The Unit. Day 42

The excitement of the trip to the bus museum had worn off by the time we visited yesterday evening. LB was in his room, subdued, having chosen not to go to the farm (again).

Choice eh? Very, very important that learning disabled people can make these choices, we’re told. Unlike many other people, who have no choices in their everyday lives. Yeah, it’s so much better that LB is able to choose to laze about in his bedroom all day (again), than get a good day’s exercise, sunshine, fresh air, hang out with different people and be productive. My arse.

Of course loads of people would choose the room-laze option over working. But they wouldn’t be given that choice on a daily basis. They’d have to (if they could) do something productive. And more than likely want to after a few days.

I’m getting pretty naffed off with this choice charade as you can probably tell.

Anyway. Back to yesterday evening.  LB’s bedroom was snug and comfy, with the evening sun shining in. He sat leafing through his Yellow Pages, with bus magazines spread across the floor. Jug of squash on the desk. It was calm and peaceful.

“Do you like it here, LB?” Asked Rich.

“Not really, no”, he replied, without looking up.

Sick notes and excuses

Had a ‘chuckle’ this morning while reading tweets from mothers about their disabled kids off sick (or not) from school. It reminded me of past experiences. A key task for parents of disabled children is to weigh up your child’s ‘sickness’ status and manage nursery/access because the ‘sick bar’ is lower for disabled kids. LB now has an indefinite sick note (have I mentioned that before?) but he wasn’t any more unwell than most kids when he was a tot.

In those days, he went to the university nursery a couple of days a week while I did my degree. They soon found him a bit of a handful (despite talking the talk in terms of meeting his needs) so staff regularly contacted me to collect him. Fifteen years ago of course, mobile phones were a bit of a rarity so the nursery staff had my lecture/seminar timetable to track me down. It was pretty frustrating to get hauled out of lectures to go and pick him up. Regular heart sink moments.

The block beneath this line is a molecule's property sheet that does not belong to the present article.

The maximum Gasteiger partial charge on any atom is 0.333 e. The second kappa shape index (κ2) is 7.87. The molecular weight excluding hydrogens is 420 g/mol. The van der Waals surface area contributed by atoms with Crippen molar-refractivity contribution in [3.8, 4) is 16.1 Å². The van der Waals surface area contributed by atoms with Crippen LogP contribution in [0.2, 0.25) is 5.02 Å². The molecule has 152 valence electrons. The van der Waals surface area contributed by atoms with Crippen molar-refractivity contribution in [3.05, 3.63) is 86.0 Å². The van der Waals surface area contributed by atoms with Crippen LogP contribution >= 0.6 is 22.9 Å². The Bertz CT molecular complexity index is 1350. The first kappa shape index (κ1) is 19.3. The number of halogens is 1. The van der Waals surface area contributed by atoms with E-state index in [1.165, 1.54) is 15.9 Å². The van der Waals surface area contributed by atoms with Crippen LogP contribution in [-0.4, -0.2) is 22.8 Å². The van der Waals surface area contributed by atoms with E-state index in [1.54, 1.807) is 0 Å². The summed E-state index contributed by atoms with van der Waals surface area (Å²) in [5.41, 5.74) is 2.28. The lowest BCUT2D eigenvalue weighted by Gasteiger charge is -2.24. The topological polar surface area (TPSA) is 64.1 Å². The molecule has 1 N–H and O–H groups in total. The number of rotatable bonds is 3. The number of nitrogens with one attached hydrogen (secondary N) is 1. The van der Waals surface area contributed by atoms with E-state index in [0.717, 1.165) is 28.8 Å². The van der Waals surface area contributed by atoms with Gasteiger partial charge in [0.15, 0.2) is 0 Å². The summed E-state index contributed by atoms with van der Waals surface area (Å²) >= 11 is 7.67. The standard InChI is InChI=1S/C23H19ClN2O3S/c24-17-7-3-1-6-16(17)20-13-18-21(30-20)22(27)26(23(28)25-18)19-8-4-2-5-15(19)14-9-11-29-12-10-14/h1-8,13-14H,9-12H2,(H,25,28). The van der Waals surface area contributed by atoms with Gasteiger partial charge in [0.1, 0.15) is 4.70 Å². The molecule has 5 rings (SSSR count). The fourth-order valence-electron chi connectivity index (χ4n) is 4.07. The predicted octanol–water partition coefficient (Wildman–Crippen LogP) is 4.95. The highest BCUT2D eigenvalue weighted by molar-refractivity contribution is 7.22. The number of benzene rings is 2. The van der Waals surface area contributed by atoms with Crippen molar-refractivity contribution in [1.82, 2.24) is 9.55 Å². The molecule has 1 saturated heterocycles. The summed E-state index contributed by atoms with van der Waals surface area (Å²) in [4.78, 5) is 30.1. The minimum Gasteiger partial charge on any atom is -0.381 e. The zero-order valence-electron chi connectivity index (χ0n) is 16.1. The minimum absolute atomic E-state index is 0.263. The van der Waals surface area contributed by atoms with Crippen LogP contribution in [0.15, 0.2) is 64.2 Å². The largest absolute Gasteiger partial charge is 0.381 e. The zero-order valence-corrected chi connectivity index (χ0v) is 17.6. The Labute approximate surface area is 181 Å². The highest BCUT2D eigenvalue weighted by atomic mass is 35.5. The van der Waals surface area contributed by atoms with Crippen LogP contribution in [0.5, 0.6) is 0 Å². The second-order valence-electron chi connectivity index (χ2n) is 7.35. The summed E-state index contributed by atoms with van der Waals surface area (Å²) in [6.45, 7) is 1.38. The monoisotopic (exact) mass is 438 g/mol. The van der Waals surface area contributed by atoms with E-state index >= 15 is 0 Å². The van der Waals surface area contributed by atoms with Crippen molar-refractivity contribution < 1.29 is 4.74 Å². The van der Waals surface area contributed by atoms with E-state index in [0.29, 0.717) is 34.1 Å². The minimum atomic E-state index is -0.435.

“He seems a bit under the weather. We think you should take him home for the rest of the day”, they would say, handing over a grumpy little parcel of healthiness.

Halfway through term though it was reading week. Whoo hoo!!! No timetable just uninterrupted study time in the library. Such a treat. One day, after about half an hour of reading, there was a tannoy announcement in the library;

“Would Sarasiobhan please go to the nursery to collect her sick child. Sarasiobhan to the nursery please.”

Unbloodybelievable. Seriously???? You have got to be kidding me??? I sat there, surrounded by books, in my chilly little study carel thing, feeling like I had a massive arrow over my head indicating it was me. Of course, in a university of 16,000 students, no one had a clue who I was but I felt completely exposed. I packed up my stuff and wandered out of the library. Furious and frustrated. I walked about for a bit wondering if I could ignore it. “If only I hadn’t gone straight to the library..” I muttered to myself. I went to get a coffee in a cafe. Standing in the queue, deep in thought about my options, I vaguely noticed an A4 sheet of paper pinned to the noticeboard by the till. In large black font was typed;

“Urgent! Would Sarasiobhan please go to the nursery straight away to collect her sick child.”

Eeek!!!!  Game over. It was clearly serious. I legged it over to the nursery, dropping books and bits of paper, feeling guilty about the wasted ‘fume’ time.

“Ah hello Sarasiobhan.  I’m glad we got hold of you. LB seems a bit under the weather so we thought you ought to take him home for the rest of the day.”


Thinking about it, I’m not sure that indefinite sick note did start in November 2011.